In the Slate article, Apple sees the ultimate efforts of Arnold and those he’s helping to support, as trying to tap into scientists’ natural inclination towards providing valuable research, and, much as Curry suggests, finding ways to alter the existing incentive structure towards that goal:
Scientists really do want to discover things that make a difference in people’s lives. In a sense, that’s the strongest weapon that we have. We can feed off that. Figuring out exactly which rewards work best and how to simultaneously change the incentives for researchers, institutions, journals, and funders is now a key area of interest…
We couldn’t agree more.
Be sure to check out Apple’s full article for some great background on John Arnold and more details from the efforts that he supports, as well Judy’s excellent set of posts her reasons for leaving academia and heading full-time into the private sphere. You ought to have a look.
And before we go, we wanted to pass along this bit of carbon tax news:
Tesla Motors Inc. founder Elon Musk is pressing the Trump administration to adopt a tax on carbon emissions, raising the issue directly with President Donald Trump and U.S. business leaders at a White House meeting Monday regarding manufacturing.
A senior White House official said Musk floated the idea of a carbon tax at the meeting but got little or no support among the executives at the White House, signaling that Trump’s conservative political orbit remains tepid on the issue.
Hold firm fellas!
Global Science Report is a feature from the Center for the Study of Science, where we highlight one or two important new items in the scientific literature or the popular media. For broader and more technical perspectives, consult our monthly “Current Wisdom.”
A new paper has been published in the journal Geophysical Research Letters that examines trends in heavy rainfall amounts across the U.S. The paper is authored by Newcastle University’s Renaud Barbero and colleagues, and, to summarize, finds that the heaviest rainfall events of the year have been increasing in magnitude since 1951 when averaged across nearly 500 stations distributed across the U.S. (note: results from individual stations may differ from the general finding).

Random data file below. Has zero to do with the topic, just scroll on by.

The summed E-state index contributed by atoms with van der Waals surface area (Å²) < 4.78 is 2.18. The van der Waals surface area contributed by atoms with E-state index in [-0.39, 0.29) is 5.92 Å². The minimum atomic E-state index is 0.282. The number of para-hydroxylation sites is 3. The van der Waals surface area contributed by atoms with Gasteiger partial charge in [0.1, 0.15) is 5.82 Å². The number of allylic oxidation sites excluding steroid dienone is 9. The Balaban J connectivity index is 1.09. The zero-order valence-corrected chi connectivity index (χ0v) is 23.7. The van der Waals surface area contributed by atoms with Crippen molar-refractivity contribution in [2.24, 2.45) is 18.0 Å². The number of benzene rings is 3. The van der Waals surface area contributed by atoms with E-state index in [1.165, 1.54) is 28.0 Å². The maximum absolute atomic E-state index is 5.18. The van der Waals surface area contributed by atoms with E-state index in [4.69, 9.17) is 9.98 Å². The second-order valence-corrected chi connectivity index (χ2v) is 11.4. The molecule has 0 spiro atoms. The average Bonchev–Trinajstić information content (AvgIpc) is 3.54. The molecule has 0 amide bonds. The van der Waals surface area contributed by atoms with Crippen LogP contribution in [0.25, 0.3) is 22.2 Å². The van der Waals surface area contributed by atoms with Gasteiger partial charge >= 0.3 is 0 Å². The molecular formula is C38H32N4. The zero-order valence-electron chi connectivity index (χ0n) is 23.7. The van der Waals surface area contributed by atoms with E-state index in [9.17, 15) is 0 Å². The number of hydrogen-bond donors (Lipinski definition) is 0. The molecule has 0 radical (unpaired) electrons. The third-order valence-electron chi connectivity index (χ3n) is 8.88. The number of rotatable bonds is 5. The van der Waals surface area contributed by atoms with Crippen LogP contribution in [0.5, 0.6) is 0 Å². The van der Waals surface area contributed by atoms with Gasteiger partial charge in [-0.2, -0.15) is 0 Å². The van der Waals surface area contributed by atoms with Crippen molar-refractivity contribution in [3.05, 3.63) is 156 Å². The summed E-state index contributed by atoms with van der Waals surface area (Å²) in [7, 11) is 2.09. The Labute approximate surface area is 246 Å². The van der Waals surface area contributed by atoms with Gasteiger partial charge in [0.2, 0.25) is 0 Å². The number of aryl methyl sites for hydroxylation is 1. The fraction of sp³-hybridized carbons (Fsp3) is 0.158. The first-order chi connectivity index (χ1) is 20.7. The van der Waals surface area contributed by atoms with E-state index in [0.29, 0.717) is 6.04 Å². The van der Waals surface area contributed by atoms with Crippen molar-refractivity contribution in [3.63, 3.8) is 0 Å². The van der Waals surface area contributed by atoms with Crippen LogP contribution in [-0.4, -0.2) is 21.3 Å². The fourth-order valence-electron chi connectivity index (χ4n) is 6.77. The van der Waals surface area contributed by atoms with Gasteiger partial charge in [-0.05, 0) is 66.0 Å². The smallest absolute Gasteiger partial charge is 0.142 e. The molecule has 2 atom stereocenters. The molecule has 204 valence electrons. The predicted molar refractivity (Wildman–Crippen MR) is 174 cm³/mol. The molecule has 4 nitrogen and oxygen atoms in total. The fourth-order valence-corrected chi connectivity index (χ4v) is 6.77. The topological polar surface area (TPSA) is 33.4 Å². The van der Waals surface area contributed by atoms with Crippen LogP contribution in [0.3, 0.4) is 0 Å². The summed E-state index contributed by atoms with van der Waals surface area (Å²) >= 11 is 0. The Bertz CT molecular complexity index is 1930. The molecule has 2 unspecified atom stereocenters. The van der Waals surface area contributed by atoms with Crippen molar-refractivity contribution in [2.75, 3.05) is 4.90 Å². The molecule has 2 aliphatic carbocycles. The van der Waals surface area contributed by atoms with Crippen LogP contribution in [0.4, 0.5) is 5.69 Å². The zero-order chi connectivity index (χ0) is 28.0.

Someone with a critical eye might ask the real question, which is “how much?” That such a number does not jump out of this paper—a cynic would say—probably means it is very small. Read on and you will find the answer.
That rainfall on the rainiest day of the year is increasing is, of itself, hardly surprising considering that the total annual rainfall amount averaged across the U.S. has also been increasing during this same period (again, results from individual locations/regions may (and do) depart from this generality).
Changes in heavy rainfall like this are often luridly described as a “disproportionate increase” in extreme events, or that extreme precipitation increases are “worse than expected.”
This is not the case—or at least wasn’t the case when we published a paper in the International Journal of Climatology on this very subject back in 2004. In that paper we found the same thing that Barbero and colleagues found with regards to the heaviest daily rainfall events of each year—they were getting heavier. But, we were careful to note, that so too was the total yearly rainfall, and as a result, the increase of the heaviest daily rainfall events was completely proportional to the increase in annual rainfall increase. In other words, the increase on the wettest day each year was neither “disproportionate” nor “worse than expected.”
In fact, this result was not a surprise at all. It’s basic climatology.
Let’s have a look, and while we’re at it, we’ll update our old analysis (which ended with data from 2001) with data available from a new “extremes” dataset which runs through 2010.